Incan irrigation and hotbeds could transform our polytunnel and greenhouse  woes

  There was a fascinating article in Permaculture magazine (no. 66 Winter 2010) using an Inca technique to self water a greenhouse. Basically, water is harvested from the roof of the tunnel or greenhouse into a central semi lined gulley. This seeps in between small stones beneath raised beds and waters the plants from below. The soil on the top remains dry – so is no longer a nirvana for slugs and also counteracts the nasty problem of moulds. The gulley has a wooden slatted walkway above that forms the pathway through the tunnel. I got very...

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Free planting vessels or state of the art equipment. CS is experimenting with seed germination devices.

Posted in General care | 8 comments

Free planting vessels or state of the art equipment. CS is experimenting with seed germination devices.

  As someone said on a forum – root trainers are the marmite of the horticultural world – you either love them or hate them. I’ve been thinking about testing out root trainers out for some time. The price put me off initially and then I reckoned that if we get better sweet peas and beans I’d soon recoup the cost, especially as they are reusable. I must admit I was a bit disappointed when they arrived. They seemed awfully flimsy. But once that are packed with compost and placed in the rack they seem quite sturdy. On another forum...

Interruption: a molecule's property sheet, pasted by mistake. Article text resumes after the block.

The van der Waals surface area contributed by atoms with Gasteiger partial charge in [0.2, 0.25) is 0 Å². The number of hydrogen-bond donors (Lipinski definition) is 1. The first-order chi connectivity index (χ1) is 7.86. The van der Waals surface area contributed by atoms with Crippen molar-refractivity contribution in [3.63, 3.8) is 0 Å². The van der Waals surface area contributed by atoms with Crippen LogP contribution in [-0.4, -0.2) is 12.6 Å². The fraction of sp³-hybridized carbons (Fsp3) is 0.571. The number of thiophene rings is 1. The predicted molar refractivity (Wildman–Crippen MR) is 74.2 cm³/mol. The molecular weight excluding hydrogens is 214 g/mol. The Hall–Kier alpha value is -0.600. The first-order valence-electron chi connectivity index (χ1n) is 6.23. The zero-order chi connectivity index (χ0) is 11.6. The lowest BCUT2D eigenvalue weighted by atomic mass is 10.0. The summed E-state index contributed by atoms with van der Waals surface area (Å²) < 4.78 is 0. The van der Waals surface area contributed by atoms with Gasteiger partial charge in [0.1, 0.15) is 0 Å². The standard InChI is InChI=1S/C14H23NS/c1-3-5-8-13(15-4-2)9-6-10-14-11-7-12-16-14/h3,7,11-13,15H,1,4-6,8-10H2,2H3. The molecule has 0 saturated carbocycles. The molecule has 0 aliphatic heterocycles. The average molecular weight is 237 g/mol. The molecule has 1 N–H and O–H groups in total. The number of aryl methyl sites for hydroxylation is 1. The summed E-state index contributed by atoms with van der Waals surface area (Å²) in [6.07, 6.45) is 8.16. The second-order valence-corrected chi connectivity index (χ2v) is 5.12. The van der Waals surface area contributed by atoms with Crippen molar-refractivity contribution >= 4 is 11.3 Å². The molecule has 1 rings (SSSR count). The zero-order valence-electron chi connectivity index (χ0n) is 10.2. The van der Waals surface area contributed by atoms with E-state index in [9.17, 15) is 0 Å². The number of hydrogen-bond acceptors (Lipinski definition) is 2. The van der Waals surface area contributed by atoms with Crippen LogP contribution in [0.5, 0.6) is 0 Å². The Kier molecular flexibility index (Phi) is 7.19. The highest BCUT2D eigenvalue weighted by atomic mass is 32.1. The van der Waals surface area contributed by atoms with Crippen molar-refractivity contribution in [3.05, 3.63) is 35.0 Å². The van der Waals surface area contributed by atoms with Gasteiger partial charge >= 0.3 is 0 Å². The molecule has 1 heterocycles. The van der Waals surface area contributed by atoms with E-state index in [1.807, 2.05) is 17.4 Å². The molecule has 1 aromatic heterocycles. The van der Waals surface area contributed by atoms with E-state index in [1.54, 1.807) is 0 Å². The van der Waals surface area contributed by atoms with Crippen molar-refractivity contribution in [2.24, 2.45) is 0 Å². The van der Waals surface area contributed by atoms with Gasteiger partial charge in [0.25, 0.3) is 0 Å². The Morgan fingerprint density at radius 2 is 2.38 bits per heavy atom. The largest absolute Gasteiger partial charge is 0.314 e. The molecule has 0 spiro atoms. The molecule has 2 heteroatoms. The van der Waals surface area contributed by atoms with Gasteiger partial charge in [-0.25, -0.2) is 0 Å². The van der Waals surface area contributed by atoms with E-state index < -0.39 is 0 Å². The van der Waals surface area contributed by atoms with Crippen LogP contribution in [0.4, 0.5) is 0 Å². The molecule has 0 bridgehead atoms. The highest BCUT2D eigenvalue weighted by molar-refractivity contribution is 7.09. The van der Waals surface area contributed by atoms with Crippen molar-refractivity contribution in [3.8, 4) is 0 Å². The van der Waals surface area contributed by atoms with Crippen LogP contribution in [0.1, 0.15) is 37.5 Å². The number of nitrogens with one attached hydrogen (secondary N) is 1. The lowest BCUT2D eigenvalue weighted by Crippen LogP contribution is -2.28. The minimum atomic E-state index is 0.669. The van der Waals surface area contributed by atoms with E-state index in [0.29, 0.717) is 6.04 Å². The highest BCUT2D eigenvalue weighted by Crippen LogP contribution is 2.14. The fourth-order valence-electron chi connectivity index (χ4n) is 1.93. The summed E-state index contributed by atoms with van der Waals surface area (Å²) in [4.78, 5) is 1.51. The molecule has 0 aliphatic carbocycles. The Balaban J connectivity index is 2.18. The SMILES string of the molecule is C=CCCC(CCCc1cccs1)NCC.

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The Polytunnel Book: Fruit and Vegetables All Year Round by Joyce Russell with photographs by Ben Russell. A review.

Posted in General care | 6 comments

The Polytunnel Book: Fruit and Vegetables All Year Round by Joyce Russell with photographs by Ben Russell. A review.

I couldn’t wait to tell you about this book. It’s excellent, inspirational and practical. I’ve been reading it ever since it arrived a few days ago. As you know I’m the proud owner of a solar tunnel. Unlike the average polytunnel the solar tunnel is beautiful, the covering is thick and sturdy and the doors chunky. It’s a great space to work in and hopefully will provide us with tasty crops throughout the year. Even though it seemed vast when it was constructed – 10’ x 20’ – space is at a premium. And I need all the help and...

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Discovering marsh and rock samphire, salsola and seakale. Edible plants that need a bit of salt if grown away from the seaside

Posted in General care, Vegetables | 15 comments

Discovering marsh and rock samphire, salsola and seakale. Edible plants that need a bit of salt if grown away from the seaside

  Even though I spent a lot of my childhood living beside the sea building seaweed castles to catch that special prince, I didn’t even meet the seaweed fairy and never tasted samphire until a couple of years ago. It was love at first bite, the saltiness and the crunch. The totally green tastiness of the thing. So when I spotted samphire seeds for sale in the new Otter Farm online shop they were slipped into my basket within a thought. Having ordered these seeds I began to fret about actually growing them – we are an hour and a half drive...